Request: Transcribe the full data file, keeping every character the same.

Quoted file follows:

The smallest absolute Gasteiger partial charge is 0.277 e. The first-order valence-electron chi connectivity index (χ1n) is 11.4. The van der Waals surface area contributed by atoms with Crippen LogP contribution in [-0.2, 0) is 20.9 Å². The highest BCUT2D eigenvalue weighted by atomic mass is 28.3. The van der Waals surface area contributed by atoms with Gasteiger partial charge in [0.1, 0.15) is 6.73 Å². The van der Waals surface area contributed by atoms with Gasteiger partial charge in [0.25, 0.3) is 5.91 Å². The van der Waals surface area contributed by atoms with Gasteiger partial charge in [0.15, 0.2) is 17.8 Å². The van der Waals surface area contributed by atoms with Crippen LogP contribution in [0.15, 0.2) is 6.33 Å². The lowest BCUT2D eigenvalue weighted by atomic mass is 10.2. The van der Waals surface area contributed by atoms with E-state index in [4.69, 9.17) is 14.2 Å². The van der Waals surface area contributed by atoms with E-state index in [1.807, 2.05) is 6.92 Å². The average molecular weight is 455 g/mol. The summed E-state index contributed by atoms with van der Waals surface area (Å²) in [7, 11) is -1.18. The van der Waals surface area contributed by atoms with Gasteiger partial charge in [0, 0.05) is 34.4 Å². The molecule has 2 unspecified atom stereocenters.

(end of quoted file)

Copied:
The smallest absolute Gasteiger partial charge is 0.277 e. The first-order valence-electron chi connectivity index (χ1n) is 11.4. The van der Waals surface area contributed by atoms with Crippen LogP contribution in [-0.2, 0) is 20.9 Å². The highest BCUT2D eigenvalue weighted by atomic mass is 28.3. The van der Waals surface area contributed by atoms with Gasteiger partial charge in [0.1, 0.15) is 6.73 Å². The van der Waals surface area contributed by atoms with Gasteiger partial charge in [0.25, 0.3) is 5.91 Å². The van der Waals surface area contributed by atoms with Gasteiger partial charge in [0.15, 0.2) is 17.8 Å². The van der Waals surface area contributed by atoms with Crippen LogP contribution in [0.15, 0.2) is 6.33 Å². The lowest BCUT2D eigenvalue weighted by atomic mass is 10.2. The van der Waals surface area contributed by atoms with E-state index in [4.69, 9.17) is 14.2 Å². The van der Waals surface area contributed by atoms with E-state index in [1.807, 2.05) is 6.92 Å². The average molecular weight is 455 g/mol. The summed E-state index contributed by atoms with van der Waals surface area (Å²) in [7, 11) is -1.18. The van der Waals surface area contributed by atoms with Gasteiger partial charge in [0, 0.05) is 34.4 Å². The molecule has 2 unspecified atom stereocenters.